At best, such specialist journalists can only weave part of the much-nuanced, multi-faceted tapestry of sustainable development. To grasp that bigger picture, and to communicate it well, we need the informed and active participation of the entire media industry -– from reporters, feature writers and producers to editors, managers and media owners.
What we lack – and urgently need – is plain good journalism that covers development, conflict and other issues as an integral part of human affairs. Noble intentions of saving the planet, or making world peace, sound good at beauty pageants. But these catch-all lines don’t give anyone the license to engage in shoddy journalism that lacks accuracy, balance and credibility – the core tenets of the profession. It applies equally to mainstream and citizen journalists.
So it’s time to take a few steps back, grasp the bigger picture ourselves, and then show it as is to our audiences. We need Reporters Without Labels.
The only label worth aspiring to is a good journalist. May their tribe increase!
I seem to be writing many obituaries and tributes these days. Following the several I wrote on Sir Arthur C Clarke and the blog post I did on Cambidian photojournalist Dith Pran, I want to share this tribute I wrote today on a senior Sri Lankan journalist who embarked on her final voyage this weekend.
Trail-blazer in issue-based journalism
Mallika Wanigasundara, who passed away on 4 April 2008 aged 81, was a talented and sensitive Sri Lankan journalist who went in search of causes and process that shape the everyday news headlines. In doing so, she blazed new trails in issue-based journalism, covering topics ranging from health and environment to children, women and social justice.
It was only last year that the Editors Guild of Sri Lanka and the Sri Lanka Press Institute presented her the Lifetime Achievement Gold Medal for Excellence in Journalism.
Mallika was associated with the Sri Lankan media in one capacity or another for over half a century. Starting her professional career in 1956 with the Sinhala evening daily Janatha, she later moved on to English language journalism at Lake House where she worked first in The Observer and then at Daily News. It was as Features Editor of this oldest English daily that she played a key role in practising and nurturing development journalism. She helped evolve the genre to new levels of professionalism, liberating it from the typecast of politically motivated, sometimes fabricated ‘sunshine’ stories that had been forced on the state-owned Lake House newspapers during the 1970s.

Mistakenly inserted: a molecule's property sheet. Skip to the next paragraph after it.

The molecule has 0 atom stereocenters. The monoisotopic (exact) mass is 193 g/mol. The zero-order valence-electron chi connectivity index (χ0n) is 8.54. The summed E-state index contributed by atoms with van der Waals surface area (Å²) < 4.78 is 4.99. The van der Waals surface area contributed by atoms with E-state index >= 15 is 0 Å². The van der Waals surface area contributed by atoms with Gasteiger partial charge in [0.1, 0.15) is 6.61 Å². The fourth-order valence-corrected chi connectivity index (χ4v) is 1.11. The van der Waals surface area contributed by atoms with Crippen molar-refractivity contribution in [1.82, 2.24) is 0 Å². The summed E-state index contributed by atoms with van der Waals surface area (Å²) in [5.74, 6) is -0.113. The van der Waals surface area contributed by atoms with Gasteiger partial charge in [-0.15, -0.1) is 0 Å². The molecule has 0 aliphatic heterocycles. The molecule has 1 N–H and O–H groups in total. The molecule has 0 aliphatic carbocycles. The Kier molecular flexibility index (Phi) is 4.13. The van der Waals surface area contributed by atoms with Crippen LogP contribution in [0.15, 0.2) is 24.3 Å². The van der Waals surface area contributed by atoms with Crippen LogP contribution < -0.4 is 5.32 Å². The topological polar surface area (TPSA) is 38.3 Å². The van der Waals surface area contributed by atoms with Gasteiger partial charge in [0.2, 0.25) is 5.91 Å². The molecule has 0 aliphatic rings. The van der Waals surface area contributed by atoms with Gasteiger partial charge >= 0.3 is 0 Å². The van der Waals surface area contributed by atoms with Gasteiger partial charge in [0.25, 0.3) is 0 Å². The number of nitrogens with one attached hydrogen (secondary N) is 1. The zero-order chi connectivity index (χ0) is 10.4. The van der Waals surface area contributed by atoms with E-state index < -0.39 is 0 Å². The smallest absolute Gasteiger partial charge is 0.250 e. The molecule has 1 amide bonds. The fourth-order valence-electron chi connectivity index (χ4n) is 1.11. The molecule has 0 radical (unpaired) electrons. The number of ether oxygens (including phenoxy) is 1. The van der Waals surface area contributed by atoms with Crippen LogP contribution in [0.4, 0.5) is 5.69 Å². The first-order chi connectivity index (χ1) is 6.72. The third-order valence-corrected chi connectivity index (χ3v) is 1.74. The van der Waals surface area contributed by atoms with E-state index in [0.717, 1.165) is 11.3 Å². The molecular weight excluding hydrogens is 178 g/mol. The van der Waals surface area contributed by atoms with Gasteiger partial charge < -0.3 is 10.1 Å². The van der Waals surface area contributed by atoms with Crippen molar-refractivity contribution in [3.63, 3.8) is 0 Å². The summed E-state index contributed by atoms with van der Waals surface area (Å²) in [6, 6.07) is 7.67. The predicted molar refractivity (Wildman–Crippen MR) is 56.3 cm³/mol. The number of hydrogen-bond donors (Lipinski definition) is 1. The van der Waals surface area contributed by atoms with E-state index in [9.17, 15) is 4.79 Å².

Mallika also helped put Sri Lanka on the world map of development journalism. Beginning in the early 1980s, she contributed Sri Lankan stories to Depthnews, published by the Press Foundation of Asia based in Manila, and to Panos Features, syndicated globally by the Panos Institute in London. In those pre-web days, these services – when printed in newspapers and magazines – were among the most dependable sources for ground level reporting from far corners of the world. (Alas, both services have since gone the way of the Dodo – not to mention Asiaweek, South and Gemini.)
Although I grew up in the 1980s reading her writing in Daily News, my own contacts with Mallika were few and far between. The first was indirect and happened in the late 1980s, when as an eager young reporter I started contributing to Panos Features, syndicated from London to several hundred newspapers around the world. Mallika remained the Panos Sri Lanka correspondent and I was merely a stringer. Donatus de Silva, then head of programmes at Panos London, somehow found a clear niche for both of us. At the time, Mallika and I exchanged occasional communications.
As a novice, I studied Mallika’s approach and style, and emulated them both. Hers was an easy, reader-friendly prose: it brought in both expert views and grassroots insights, but with none of the technicality or pomposity – and very little editorialising. Although she was fully supportive of the various social and environmental causes, she didn’t allow activist rhetoric to dominate her journalism. She also ventured beyond the predictable ‘green’ issues to cover many ‘brown’ issues. Two decades after the Brundtland Commission on Environment and Development (1987) that thrust sustainable development into the global agenda, it’s precisely this kind of journalism that’s needed to make sense of our fast-moving, slowly-baking, topsy-turvy world.
Mallika continued to be an active freelancer after she retired from Lake House. She seemed more prolific in retirement – she continued to chronicle the rise of the environmental movement in Sri Lanka, which emerged from citizen campaigns to save the Sinharaja rain forest from state-sponsored logging and evolved through crises and protests in the 1980s and beyond.
In 1990, she was selected by the United Nations Environment Programme for the Global 500 award that recognised environmental achievements of individuals and organisations. She was the first Sri Lankan journalist to be thus honoured, and one of only four Sri Lankans to be inducted into this global roll of honour that eventually included over 600 persons or entities worldwide.
At the time, I was hosting a weekly TV quiz show on Rupavahini (national TV) and decided to set one of my questions on Mallika receiving the Global 500. I phoned her to offer my congratulations and asked for a photo that we may use on the TV show. She was happy to be the basis of a question, but declined giving a photo, saying: ‘I don’t look good in photos or on TV’.
It was characteristic of many accomplished journalists of her generation that they remained mostly in the background, shaping news coverage and analysis. Some even didn’t nurture a personal by-line, writing under pseudonyms or simply not signing their names on their work. What a contrast with the image-conscious, in-your-face radio and TV journalism of today, where even respected newspaper editors eagerly pursue parallel careers as talk show hosts or TV pundits.